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What type of crisis are Minnesota deer hunters facing?

It would be interesting to know if the Department of Natural Resources really believe Minnesota deer hunters have anything to bellyache about.

The DNR has "listening sessions" set up to hear the gripes of disgruntled hunters and yet

they have come out as opposing a late winter effort to feed whitetails in the Arrowhead region of the state. It has the smell of politics.

So why would deer numbers be down? In addition to the usual DNR tinkering, our recent winter weather comes to mind. The state has gone through two brutal winters in a row. Last winter was very long and snowy and this one very cold. If winter conditions are too tough does may not carry fawns. There is also a fair amount of winter mortality, especially in northern Minnesota, where whitetails have more to worry about than just starvation.

There is also the weather that you have to deal with in the fall. it should not come as a huge surprise that weather conditions in November, when the bulk of Minnesota's deer hunters are in the field, can be unpredictable. A weather front can quickly change a hunt from good to bad because the deer will stop moving. That is just the way it is some years.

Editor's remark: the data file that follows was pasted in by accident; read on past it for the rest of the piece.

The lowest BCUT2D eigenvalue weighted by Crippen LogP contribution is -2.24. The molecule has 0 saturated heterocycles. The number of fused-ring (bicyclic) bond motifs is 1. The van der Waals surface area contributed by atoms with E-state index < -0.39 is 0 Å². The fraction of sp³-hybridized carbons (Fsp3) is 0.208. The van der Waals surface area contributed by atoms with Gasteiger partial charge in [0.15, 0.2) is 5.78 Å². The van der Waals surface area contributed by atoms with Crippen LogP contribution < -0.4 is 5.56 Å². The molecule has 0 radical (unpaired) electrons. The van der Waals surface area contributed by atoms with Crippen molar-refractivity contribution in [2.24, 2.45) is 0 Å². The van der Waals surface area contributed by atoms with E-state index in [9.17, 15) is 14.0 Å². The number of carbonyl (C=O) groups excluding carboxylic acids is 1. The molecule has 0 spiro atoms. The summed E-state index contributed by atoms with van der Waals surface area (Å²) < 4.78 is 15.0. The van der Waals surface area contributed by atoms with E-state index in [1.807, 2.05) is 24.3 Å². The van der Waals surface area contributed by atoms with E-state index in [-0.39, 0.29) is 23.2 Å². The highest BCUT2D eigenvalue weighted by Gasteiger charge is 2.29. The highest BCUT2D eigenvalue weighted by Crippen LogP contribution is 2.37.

Some hunters may be spoiled. When I first starting deer hunting the local season was one day long. The hunting pressure was super heavy because hunters knew they did not have the luxury of a long season. The DNR started managing the state's deer herd closely after those years because they knew what the firestorm they would face if they did not have strong deer numbers. They built the herd up to the point where bonus permits were sold and some parts of the state had intensive harvest zones where up to five deer could be taken by a single hunter. The record was set in 2003 when hunters harvested 290,000 deer.

It could be that many deer hunters are just more particular. The nine-day season has given hunters more options. There are plenty of hunters who are looking for nothing but horns - and trophy-sized racks to boot. If they do not get a shot at a decent-sized buck they consider the hunt a failure.